The US has agreed to allocate resources for the creation and implementation of the Sowing Opportunities program (Sembrando Vida), which seeks to benefit Central American countries by reducing migration and addressing its main causes. The decision to fund the program was part of the agreements reached at the North American Leaders Summit.
At the trilateral meeting between President López Obrador, US President Joe Biden and Canadian Prime Minister Justin Trudeau, it was decided that the US would invest in the Sowing Opportunities program, which was previously proposed by López Obrador to improve the quality of life in Central America and southern Mexico. The new program is expected to benefit around 540,000 people in the region and reduce migration to the US.
"We will be working with US agencies in the coming days. It is very important to us that there has been a response to what President López Obrador has been proposing in relation to migration," said the Foreign Minister, Marcelo Ebrard.
For months, the Mexican government has pushed the Biden government to consider implementing the Sowing Life and Youth Building the Future programs in Guatemala, Honduras and El Salvador, as they could address the main migration problems in the region. The proposal was well received during the Summit by the governments of the US and Canada, and more talks are expected to begin soon aimed to develop a concrete plan, Ebrad said.
In addition, it was decided at the Summit that vaccines would be donated to other Caribbean and Latin American countries to help them rapidly increase their vaccination rates. Mexico reported that it will donate around 2 million doses to various countries in the coming months. "It was agreed that the three countries would support Caribbean and other Latin American countries that have not had the possibility of accessing the number of vaccines needed," said Ebrard.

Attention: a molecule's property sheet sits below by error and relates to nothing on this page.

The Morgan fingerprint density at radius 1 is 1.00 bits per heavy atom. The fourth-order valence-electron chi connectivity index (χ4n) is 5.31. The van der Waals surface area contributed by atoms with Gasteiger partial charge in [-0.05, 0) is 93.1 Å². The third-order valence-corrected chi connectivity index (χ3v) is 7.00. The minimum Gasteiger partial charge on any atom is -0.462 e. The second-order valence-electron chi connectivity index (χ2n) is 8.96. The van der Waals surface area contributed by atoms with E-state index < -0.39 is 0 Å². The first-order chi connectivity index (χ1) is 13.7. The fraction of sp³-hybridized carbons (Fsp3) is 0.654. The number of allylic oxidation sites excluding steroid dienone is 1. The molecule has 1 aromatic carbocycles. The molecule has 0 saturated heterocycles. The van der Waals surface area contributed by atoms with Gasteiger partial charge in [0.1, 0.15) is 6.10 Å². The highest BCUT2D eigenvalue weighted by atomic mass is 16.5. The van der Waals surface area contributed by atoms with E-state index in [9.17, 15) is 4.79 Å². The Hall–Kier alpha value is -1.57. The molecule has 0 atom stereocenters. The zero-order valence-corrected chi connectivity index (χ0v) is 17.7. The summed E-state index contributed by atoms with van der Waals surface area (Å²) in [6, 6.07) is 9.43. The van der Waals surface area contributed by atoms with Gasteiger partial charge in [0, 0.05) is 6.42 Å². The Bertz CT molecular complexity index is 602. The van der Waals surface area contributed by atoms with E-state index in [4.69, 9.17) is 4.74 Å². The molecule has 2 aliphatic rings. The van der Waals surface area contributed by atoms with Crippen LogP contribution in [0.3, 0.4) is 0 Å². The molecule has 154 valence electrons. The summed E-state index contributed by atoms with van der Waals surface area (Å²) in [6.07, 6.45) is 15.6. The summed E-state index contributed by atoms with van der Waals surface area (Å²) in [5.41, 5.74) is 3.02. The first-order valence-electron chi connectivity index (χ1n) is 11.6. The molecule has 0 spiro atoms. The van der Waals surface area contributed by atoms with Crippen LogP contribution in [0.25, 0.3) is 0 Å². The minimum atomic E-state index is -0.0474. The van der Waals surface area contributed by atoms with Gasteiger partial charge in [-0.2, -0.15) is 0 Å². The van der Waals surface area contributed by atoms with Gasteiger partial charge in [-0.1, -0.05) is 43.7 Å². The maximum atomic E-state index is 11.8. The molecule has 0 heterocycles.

The program Sowing Life seeks to create jobs and reactivate Central America and southern Mexico´s local economies by addressing the region's two main problems: rural poverty and environmental degradation. However, according to experts, this is a long-term plan and is not designed to address many of today's problems.
In addition, three years after the program began its implementation in Mexico, it has been classified as low quality in design and in compliance by the Federal Public Programs Performance Index (INDEP) 2021 elaborated by the non-governmental organization Government Social Cooperation and Management (GESOC). GESOC explained that the program aimed to benefit 1.8 million people in the country´s 32 states. However, it has only benefited 415,692 people in 20 entities.